River Plate vs. Atlético Nacional, Copa Sudamericana Final, 2nd Leg

Two Resurgent South American giants will battle to break a 1–1 first-leg tie at El Monumental

Text and Photograph by Steve Cohen


[N]othing beats South American club soccer for sheer, unbridled intensity. The play itself is unlikely to inspire poets, but the atmosphere at tonight’s match, the second leg of the final of the Copa Sudamericana — if it is anything like the first leg — will be extremely tense. This is not only because it is the second most prestigious club tournament in the Americas, but because the final features Argentina’s River Plate and Atlético Nacional of Medellín, Colombia — two teams who have been champions of South America but whose international glory is fading. It has been 18 years since River Plate last won the Copa Libertadores, 25 for Nacional.

With River vying for its first international trophy since its return to the Argentine first division in 2012, and an economic downturn that always heightens the feelings around a match like this, the crowd of 68,000 people in the Estadio Monumental is going to make the screaming mayhem and contraband pyrotechnics that accompanied last week’s 1–1 draw in Medellín feel like the peanut gallery at an amateur golf open.

Then again, River did beat its eternal crosstown nemesis, Boca Junior, (1–0 aggregate) in the semifinal, and Buenos Aires is still standing. So perhaps it will end, whatever the result, peacefully.

Winning away would be the crowning achievement for a Nacional side that has already gotten results in the deciding road games in each of the three previous rounds of the tournament, including a nerve-wracking 1–1 aggregate series against Sao Paulo FC decided on penalties at Morumbi Stadium. This generation of players has achieved unprecedented success domestically, winning the last three Liga Colombiana titles and 2013 Copa Colombia. But leading up to the Copa Sudamericana, it had been 12 years since Nacional, the so-called Rey de Copas (King of Cups), last competed in the final of an international championship. (That was in the first ever Copa Sudamericana final, in 2002, in which Nacional was beat easily by another Argentine team, San Lorenzo.)

What you have are two domestic champions from two resurgent regional powers. This is going to be a pit fight.

River’s drought has been less drastic in terms of years but perhaps more significant given the club’s noted history on the continent — and recent history in Argentina. The last international win for the Argentine giant was the 1996 Copa Libertadores, one year after being bounced from the same tournament by Nacional, in what was the first meeting between the north and south poles of elite South American soccer. The word “redemption” has already been thrown around quite a bit in relation to this team, which won the most recent Argentine Primera División final and thereby regained some of the dignity lost in the team’s 2011 demotion to the second division. In the middle of the second leg of the determining relegation series, River fans rioted, attempting to burn down El Monumental.

Which brings us back to tonight’s game.

What you have are two domestic champions from two resurgent regional powers. If you want to watch immaculate soccer, the closing games of the Champions League group stage will be televised earlier in the afternoon. This is going to be a pit fight.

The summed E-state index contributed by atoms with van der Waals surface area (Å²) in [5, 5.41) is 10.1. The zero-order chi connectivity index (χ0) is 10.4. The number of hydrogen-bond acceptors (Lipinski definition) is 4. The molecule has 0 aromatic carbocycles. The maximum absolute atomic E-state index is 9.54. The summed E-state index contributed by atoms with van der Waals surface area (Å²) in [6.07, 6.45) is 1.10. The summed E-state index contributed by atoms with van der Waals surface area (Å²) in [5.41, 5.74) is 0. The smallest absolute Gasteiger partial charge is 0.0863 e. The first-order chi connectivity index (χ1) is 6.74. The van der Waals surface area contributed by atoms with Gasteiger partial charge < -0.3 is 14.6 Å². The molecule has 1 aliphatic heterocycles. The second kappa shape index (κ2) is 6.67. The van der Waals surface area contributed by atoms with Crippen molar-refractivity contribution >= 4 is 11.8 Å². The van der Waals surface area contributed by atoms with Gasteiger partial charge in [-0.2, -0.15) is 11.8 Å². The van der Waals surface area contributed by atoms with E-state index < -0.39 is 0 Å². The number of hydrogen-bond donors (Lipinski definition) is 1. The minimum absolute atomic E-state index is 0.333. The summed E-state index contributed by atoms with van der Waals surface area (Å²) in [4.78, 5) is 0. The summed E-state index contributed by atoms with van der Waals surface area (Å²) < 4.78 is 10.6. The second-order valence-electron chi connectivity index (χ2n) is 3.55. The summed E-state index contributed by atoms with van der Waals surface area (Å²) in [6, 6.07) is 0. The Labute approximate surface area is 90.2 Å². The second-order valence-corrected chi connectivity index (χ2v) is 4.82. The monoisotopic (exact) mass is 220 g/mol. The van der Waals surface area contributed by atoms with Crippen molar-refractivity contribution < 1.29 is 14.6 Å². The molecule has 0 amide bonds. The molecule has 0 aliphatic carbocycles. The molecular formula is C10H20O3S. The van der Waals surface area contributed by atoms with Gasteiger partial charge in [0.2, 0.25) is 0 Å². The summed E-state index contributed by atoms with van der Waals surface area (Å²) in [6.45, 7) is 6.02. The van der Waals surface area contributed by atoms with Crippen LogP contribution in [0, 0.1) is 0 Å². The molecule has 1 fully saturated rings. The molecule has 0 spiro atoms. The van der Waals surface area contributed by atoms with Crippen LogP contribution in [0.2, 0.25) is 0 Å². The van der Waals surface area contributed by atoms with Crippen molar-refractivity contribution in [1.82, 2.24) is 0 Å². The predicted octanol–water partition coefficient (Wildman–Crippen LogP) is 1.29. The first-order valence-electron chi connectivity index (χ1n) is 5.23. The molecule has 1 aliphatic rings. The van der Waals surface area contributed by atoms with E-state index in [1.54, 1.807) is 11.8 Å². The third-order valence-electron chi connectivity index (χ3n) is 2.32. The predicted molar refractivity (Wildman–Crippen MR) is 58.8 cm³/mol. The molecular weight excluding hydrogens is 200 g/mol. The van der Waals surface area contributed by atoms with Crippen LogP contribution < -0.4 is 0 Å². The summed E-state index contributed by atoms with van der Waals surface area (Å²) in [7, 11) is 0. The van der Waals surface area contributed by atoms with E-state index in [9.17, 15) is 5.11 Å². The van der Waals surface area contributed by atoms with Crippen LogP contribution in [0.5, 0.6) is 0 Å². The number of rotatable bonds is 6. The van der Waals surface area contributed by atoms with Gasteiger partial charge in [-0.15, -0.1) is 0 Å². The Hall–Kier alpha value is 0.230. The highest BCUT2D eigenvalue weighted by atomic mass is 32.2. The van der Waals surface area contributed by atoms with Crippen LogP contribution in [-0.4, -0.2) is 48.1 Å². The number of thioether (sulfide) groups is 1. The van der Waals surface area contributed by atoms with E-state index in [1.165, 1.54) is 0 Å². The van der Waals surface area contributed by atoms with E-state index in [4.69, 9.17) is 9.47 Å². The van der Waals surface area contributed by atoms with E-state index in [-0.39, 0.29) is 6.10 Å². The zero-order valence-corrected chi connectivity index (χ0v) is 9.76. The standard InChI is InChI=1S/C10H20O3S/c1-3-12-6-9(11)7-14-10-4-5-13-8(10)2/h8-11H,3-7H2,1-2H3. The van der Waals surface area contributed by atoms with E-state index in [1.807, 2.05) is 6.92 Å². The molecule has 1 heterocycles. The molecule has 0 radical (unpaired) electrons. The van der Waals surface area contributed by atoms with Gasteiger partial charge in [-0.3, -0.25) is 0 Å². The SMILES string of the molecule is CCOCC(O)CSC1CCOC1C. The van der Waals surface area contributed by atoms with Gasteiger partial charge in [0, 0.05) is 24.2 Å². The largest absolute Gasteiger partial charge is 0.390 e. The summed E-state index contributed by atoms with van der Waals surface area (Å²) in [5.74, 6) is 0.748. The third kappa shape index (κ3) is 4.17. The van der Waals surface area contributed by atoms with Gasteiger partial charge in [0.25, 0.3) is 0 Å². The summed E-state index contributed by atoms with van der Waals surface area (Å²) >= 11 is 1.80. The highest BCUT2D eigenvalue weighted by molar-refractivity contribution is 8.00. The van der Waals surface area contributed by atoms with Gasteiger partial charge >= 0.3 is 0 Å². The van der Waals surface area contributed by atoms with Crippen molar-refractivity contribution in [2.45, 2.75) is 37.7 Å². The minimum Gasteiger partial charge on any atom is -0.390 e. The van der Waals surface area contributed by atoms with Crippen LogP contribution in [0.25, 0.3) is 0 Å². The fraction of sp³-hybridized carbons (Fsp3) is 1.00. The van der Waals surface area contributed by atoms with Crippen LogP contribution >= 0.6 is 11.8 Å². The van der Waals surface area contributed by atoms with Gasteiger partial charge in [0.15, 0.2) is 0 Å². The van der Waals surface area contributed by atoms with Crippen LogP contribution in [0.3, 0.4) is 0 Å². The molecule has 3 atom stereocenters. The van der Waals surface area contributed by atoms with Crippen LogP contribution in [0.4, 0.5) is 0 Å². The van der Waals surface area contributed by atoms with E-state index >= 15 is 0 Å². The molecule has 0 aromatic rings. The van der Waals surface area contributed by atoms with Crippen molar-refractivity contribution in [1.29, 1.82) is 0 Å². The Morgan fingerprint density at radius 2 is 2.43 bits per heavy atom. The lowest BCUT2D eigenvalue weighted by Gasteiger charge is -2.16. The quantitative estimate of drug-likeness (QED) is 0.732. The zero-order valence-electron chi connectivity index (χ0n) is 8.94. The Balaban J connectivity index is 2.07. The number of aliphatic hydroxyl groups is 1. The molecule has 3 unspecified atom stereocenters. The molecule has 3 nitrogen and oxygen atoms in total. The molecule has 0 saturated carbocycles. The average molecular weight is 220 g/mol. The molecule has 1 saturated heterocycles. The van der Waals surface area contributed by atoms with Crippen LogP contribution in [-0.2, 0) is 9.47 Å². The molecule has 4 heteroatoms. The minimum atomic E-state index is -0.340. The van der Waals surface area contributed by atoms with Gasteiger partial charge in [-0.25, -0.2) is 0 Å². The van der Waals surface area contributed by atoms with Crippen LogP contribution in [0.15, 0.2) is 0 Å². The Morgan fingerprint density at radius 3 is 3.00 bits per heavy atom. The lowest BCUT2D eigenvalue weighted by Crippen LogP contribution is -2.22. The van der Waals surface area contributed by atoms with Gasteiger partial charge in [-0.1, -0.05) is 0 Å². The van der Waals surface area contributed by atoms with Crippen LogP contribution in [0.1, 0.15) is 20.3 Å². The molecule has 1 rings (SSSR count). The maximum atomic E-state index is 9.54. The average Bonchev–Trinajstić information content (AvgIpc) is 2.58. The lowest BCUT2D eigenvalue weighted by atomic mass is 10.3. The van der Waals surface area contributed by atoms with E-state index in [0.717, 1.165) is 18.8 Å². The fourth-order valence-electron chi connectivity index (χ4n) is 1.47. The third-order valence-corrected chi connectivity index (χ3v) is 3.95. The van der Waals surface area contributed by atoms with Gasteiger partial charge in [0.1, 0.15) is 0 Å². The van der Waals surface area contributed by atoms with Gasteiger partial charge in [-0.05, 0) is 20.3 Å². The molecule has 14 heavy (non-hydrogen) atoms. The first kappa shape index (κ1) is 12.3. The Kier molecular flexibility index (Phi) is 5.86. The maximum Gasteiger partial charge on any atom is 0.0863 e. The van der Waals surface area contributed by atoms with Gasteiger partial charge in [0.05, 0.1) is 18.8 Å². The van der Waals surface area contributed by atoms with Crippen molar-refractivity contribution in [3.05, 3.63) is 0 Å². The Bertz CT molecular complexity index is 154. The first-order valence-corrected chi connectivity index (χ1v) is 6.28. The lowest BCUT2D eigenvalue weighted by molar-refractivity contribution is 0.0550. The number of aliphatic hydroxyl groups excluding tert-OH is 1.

River’s style is perfectly suited for that kind of battle. The Argentine giants defend physically, especially in the air, where center back Ramiro Funes Mori is particularly strong. From the back, it’s a deliberate, fast-paced vertical attack. Carlos Sanchez and Ariel Rojas are real threats coming out of the midfield, and Leonaldo Pisculichi, whose 35-foot knuckler in the first leg evened the score in the second half of a game Nacional had been dominating until that point, looks to jumpstart the attack with long balls or service the box from the wing. In either case, the player he and the rest of the midfield are most often looking for is striker and leading goalscorer Teofilo Gutierrez, who has proved just as imposing in a River uniform as he has mediocre in the yellow of his native Colombia.

For Nacional, the burden will be on Gutierrez’s national team compatriot, captain Alexander Mejía, in the holding midfield role. Last week, head coach Juan Carlos Osorio opened the game with five midfielders, deploying converted outside backs to fill the wide space ahead of the three-man backline. Nacional pressed high with speedy wing play, and freed up wunderkind playmaker Edwin Cardona to find holes in the middle. The first half was a tactical masterpiece, and it will be interesting to see how Osorio adjusts after an injury forced him to change tack for a less impressive second half.

The substitutes may very well be the key to a game that will be decided in large part by stamina. Nacional has played three straight years of almost impossibly heavy scheduling, and the signs of general fatigue have been showing since September. River is in the final stages of domestic play as well, but the Argentine FA gave River the week off, whereas Nacional played an important league playoff game away on Saturday, with just two days rest after the first leg, before flying seven hours across the continent.

Things could get seriously ugly for both teams, playing in front of a horde that will have its blood, one way or the other. But if you feel like taking a break from your usually scheduled European programming, it should be a lot of fun to watch from the comfort of a couch.

Howler Magazine

Steve Cohen is the editor of Colombia Reports. He lives in Medellín, Colombia, and tweets under @SD_Cohen.